battles. Some crosses were linked to particular saints, whose support and
protection their presence would have helped to invoke. Crosses in market
places may have helped to validate transactions. After the Reformation, some
crosses continued in use as foci for municipal or borough ceremonies, for
example as places for official proclamations and announcements; some were the
scenes of games or recreational activity.
Standing crosses were distributed throughout England and are thought to have
numbered in excess of 12,000. However, their survival since the Reformation
has been variable, being much affected by local conditions, attitudes and
religious sentiment. In particular, many cross-heads were destroyed by
iconoclasts during the 16th and 17th centuries. Less than 2,000 medieval
standing crosses, with or without cross-heads, are now thought to exist. The
oldest and most basic form of standing cross is the monolith, a stone shaft
often set directly in the ground without a base. The most common form is the
stepped cross, in which the shaft is set in a socket stone and raised upon a
flight of steps; this type of cross remained current from the 11th to 12th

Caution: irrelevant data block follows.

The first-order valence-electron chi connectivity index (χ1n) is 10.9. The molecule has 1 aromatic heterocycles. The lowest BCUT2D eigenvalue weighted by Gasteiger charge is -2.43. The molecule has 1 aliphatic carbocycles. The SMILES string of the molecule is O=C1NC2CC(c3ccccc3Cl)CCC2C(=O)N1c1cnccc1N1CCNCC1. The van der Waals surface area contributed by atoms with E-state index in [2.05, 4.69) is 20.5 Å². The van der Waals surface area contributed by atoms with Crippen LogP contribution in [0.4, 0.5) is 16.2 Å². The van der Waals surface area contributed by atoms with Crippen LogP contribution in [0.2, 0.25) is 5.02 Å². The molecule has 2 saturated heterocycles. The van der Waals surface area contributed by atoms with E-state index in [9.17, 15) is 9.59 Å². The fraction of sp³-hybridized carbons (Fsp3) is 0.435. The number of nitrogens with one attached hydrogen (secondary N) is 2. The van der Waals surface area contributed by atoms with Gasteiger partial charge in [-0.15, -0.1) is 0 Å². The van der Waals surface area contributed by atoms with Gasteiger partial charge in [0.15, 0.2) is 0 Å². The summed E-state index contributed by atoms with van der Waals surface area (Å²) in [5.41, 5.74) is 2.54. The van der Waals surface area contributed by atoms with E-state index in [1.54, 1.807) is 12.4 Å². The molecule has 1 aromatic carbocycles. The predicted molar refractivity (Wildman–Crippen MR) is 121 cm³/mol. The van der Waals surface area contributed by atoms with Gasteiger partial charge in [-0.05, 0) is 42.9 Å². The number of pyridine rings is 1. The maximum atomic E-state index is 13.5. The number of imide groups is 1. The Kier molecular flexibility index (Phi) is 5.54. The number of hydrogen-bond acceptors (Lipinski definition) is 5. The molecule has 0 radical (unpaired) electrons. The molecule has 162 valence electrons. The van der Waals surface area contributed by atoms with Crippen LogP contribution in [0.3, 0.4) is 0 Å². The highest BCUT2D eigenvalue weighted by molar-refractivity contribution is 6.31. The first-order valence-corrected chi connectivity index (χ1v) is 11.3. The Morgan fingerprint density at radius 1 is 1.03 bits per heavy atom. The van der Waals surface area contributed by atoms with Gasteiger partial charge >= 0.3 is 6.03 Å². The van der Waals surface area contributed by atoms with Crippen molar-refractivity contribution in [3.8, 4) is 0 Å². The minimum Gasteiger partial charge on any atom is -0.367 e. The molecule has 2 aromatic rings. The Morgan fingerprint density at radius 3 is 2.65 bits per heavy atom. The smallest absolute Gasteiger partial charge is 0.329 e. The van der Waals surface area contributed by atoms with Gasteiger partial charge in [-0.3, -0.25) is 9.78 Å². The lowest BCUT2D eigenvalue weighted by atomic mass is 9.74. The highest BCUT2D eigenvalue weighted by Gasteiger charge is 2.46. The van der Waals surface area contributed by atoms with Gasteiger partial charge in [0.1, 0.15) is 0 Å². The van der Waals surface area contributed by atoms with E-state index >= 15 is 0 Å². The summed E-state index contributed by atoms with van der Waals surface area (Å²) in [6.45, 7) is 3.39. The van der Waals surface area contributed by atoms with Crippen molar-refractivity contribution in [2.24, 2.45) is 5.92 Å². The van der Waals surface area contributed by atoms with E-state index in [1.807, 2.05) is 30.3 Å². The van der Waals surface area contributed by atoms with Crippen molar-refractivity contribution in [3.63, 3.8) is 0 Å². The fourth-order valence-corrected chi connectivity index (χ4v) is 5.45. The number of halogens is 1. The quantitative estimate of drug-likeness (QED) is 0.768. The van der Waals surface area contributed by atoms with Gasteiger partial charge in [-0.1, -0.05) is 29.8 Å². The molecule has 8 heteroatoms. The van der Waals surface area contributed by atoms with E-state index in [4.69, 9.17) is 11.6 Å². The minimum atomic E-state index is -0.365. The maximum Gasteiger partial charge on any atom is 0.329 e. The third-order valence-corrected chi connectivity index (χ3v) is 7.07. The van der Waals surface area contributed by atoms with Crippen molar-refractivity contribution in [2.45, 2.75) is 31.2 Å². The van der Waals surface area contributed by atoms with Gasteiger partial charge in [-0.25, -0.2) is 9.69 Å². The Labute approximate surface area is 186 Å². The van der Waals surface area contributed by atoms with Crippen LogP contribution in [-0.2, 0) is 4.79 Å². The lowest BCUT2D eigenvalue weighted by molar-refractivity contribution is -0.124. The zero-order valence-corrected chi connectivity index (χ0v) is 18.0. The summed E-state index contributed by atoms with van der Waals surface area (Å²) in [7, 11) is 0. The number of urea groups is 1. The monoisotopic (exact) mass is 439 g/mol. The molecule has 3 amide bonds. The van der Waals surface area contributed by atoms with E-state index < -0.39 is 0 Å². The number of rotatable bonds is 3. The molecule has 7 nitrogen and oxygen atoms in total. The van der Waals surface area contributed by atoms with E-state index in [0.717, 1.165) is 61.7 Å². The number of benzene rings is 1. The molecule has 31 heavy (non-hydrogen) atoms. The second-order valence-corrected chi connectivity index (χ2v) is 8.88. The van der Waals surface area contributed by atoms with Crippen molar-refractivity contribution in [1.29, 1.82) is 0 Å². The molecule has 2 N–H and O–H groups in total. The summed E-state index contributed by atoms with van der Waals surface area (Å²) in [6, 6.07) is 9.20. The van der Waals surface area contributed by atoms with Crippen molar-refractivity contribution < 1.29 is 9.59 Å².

centuries until after the Reformation. Where the cross-head survives it may
take a variety of forms, from a lantern-like structure to a crucifix; the more
elaborate examples date from the 15th century. Much less common than stepped
crosses are spire-shaped crosses, often composed of three or four receding
stages with elaborate architectural decoration and/or sculptured figures; the
most famous of these include the Eleanor crosses, erected by Edward I at the
stopping places of the funeral cortege of his wife, who died in 1290. Also
uncommon are the preaching crosses which were built in public places from the
13th century, typically in the cemeteries of religious communities and
cathedrals, market places and wide thoroughfares; they include a stepped base,
buttresses supporting a vaulted canopy, in turn carrying either a shaft and
head or a pinnacled spire. Standing crosses contribute significantly to our
understanding of medieval customs, both secular and religious, and to our
knowledge of medieval parishes and settlement patterns. All crosses which
survive as standing monuments, especially those which stand in or near their
original location, are considered worthy of protection.

The remains of the standing cross at Holm is an example of a medieval cross
with a square socket stone and octagonal shaft. It is believed to stand in or
near its original position and limited activity immediately surrounding the
cross indicates that archaeological deposits relating to the monument's
construction and use are likely to survive intact. The value of this monument
is enhanced by the rare survival of documentation relating to its association
with the cross at North Muskham.

Source: Historic England


Books and journals
'Transactions of the Thoroton Society' in North Muskham, (1905)

Source: Historic England